Currently worldwide Green is the key word that companies are eager to demonstrate. I stumbled upon this article this morning and was motivated to stand up and say something:
The average citizen is finding it more and more difficult to tell the difference between those companies genuinely dedicated to making a difference and those that are using a green curtain to conceal dark motives. Consumers are constantly bombarded by corporate campaigns touting green goals, programs, and accomplishments. Even when corporations voluntarily strengthen their record on the environment, they often use multi-million dollar advertising campaigns to exaggerate these minor improvements as major achievements.
Sometimes, not even the intentions are genuine. Some companies, when forced by legislation or a court decision to improve their environmental track record, promote the resulting changes as if they had taken the step voluntarily. And at the same time that many corporations are touting their new green image (and their CEOs are giving lectures on corporate ecological ethics), their lobbyists are working night and day in Washington to gut environmental protections.
To read the full article click here.
Are you tired of seeing the words, Green, Eco, Bio, Natural and Environmentally Friendly in association with products that common sense tells you are most certainly NOT?
According to Wikipedia:
Greenwashing is a term describing the deceptive use of green PR or green marketing in order to promote a misleading perception that a company's policies or products are environmentally friendly. The term green sheen has similarly been used to describe organizations that attempt to show that they are adopting practices beneficial to the environment.
A new survey suggests that over 95% of all companies claiming to be green are guilty of at least one count of greenwashing. The upside is that 5% of companies claiming to be green actually are. I can say that we are one of them :)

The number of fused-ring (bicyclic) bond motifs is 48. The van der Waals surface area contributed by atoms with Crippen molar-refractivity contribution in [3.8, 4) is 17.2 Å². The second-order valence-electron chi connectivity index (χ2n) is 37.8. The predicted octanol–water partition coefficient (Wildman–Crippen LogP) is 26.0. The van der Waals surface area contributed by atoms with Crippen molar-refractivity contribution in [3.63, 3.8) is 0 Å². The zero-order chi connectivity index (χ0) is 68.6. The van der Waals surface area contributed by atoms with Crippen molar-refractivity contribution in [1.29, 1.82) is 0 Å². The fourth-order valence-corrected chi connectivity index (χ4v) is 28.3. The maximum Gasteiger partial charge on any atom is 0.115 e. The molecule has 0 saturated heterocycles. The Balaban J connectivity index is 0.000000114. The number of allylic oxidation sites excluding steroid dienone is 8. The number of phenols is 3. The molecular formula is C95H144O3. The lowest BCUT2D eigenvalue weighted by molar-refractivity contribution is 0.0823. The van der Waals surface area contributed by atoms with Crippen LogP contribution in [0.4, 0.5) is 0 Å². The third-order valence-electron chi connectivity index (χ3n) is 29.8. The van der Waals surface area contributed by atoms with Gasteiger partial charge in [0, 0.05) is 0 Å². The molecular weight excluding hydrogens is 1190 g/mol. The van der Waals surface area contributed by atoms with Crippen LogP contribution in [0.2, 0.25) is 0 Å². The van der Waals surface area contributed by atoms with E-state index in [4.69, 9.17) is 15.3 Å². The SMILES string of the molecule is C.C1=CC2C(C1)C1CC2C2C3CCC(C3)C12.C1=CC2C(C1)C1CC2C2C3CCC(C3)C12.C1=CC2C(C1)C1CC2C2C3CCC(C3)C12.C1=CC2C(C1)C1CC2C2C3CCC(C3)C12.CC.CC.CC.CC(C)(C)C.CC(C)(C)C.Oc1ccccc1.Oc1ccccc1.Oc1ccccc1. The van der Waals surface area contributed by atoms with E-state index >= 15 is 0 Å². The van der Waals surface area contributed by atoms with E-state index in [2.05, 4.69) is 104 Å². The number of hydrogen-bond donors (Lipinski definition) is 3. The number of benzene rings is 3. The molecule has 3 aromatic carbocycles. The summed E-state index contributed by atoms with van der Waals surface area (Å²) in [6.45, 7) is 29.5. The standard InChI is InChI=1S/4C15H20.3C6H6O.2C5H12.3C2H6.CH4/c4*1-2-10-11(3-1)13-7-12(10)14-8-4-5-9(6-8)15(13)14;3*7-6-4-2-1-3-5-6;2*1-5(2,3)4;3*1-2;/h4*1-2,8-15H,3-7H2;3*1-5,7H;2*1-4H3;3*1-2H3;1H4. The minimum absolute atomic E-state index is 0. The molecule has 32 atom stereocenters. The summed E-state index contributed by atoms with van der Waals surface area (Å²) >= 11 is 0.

You can avoid being Greenwashed.
1. Look at labels.
For example: If a product claims to be recycled - the company must list the recycled content percentage. If a cleaning product claims to be green it may be that just the packaging is green. You want the product to be: Biodegradable, phosphate free, chlorine free, bleach free and scented with natural oils or fragrances.
2. Look for the country of origin.
There are several reasons to see where your product was manufactured. One reason is that if it was made outside the USA or Canada you want to make sure it has a "Fair Trade" label. Fair trade doesn't equate environmental responsibility but it does mean that children weren't making your product. Another reason to check the country of origin, especially when using creams and supplements, is that other countries do not have the same health and safety guidelines which are enforced in the USA and Canada. Do you really want to use a face cream that was made in Asia, quick and cheap, without the USA Health Codes? Oftentimes big companies who buy such products to sell here do not do their due diligence. Just a warning...
3. Food products must be labeled.
Organic food products will be labeled "USDA Organic" if they are truly organic.
4. Use common sense
If a product is disposable, even if it's organic, it should be biodegradable or compostable if it's truly green. If you look at a product and think, "how in the world can this be environmentally friendly" - chances are that it's not.